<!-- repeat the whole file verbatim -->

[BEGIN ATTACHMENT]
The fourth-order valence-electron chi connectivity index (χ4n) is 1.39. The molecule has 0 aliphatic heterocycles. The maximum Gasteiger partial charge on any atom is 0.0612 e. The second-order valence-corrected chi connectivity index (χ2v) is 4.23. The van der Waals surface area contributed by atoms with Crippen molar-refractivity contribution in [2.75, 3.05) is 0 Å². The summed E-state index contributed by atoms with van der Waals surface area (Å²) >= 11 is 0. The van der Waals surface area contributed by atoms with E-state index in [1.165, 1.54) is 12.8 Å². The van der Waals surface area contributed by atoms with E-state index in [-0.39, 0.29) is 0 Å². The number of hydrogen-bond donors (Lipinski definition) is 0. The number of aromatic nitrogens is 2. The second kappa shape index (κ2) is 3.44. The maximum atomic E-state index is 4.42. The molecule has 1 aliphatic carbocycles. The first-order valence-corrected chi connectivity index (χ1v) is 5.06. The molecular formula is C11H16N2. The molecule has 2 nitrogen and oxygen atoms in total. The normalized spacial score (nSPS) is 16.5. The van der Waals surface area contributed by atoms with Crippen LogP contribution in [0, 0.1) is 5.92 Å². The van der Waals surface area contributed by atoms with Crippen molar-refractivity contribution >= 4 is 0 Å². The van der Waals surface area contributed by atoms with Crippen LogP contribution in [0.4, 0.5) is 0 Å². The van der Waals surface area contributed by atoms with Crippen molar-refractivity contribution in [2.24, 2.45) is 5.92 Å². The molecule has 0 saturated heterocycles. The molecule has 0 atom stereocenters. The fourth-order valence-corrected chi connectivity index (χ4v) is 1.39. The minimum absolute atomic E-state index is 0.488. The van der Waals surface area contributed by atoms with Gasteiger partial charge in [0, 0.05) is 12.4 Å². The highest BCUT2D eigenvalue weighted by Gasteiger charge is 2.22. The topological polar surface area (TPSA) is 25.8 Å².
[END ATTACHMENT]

The fourth-order valence-electron chi connectivity index (χ4n) is 1.39. The molecule has 0 aliphatic heterocycles. The maximum Gasteiger partial charge on any atom is 0.0612 e. The second-order valence-corrected chi connectivity index (χ2v) is 4.23. The van der Waals surface area contributed by atoms with Crippen molar-refractivity contribution in [2.75, 3.05) is 0 Å². The summed E-state index contributed by atoms with van der Waals surface area (Å²) >= 11 is 0. The van der Waals surface area contributed by atoms with E-state index in [1.165, 1.54) is 12.8 Å². The van der Waals surface area contributed by atoms with E-state index in [-0.39, 0.29) is 0 Å². The number of hydrogen-bond donors (Lipinski definition) is 0. The number of aromatic nitrogens is 2. The second kappa shape index (κ2) is 3.44. The maximum atomic E-state index is 4.42. The molecule has 1 aliphatic carbocycles. The first-order valence-corrected chi connectivity index (χ1v) is 5.06. The molecular formula is C11H16N2. The molecule has 2 nitrogen and oxygen atoms in total. The normalized spacial score (nSPS) is 16.5. The van der Waals surface area contributed by atoms with Crippen LogP contribution in [0, 0.1) is 5.92 Å². The van der Waals surface area contributed by atoms with Crippen molar-refractivity contribution >= 4 is 0 Å². The van der Waals surface area contributed by atoms with Crippen LogP contribution in [0.4, 0.5) is 0 Å². The van der Waals surface area contributed by atoms with Crippen molar-refractivity contribution in [2.24, 2.45) is 5.92 Å². The molecule has 0 saturated heterocycles. The molecule has 0 atom stereocenters. The fourth-order valence-corrected chi connectivity index (χ4v) is 1.39. The minimum absolute atomic E-state index is 0.488. The van der Waals surface area contributed by atoms with Gasteiger partial charge in [0, 0.05) is 12.4 Å². The highest BCUT2D eigenvalue weighted by Gasteiger charge is 2.22. The topological polar surface area (TPSA) is 25.8 Å².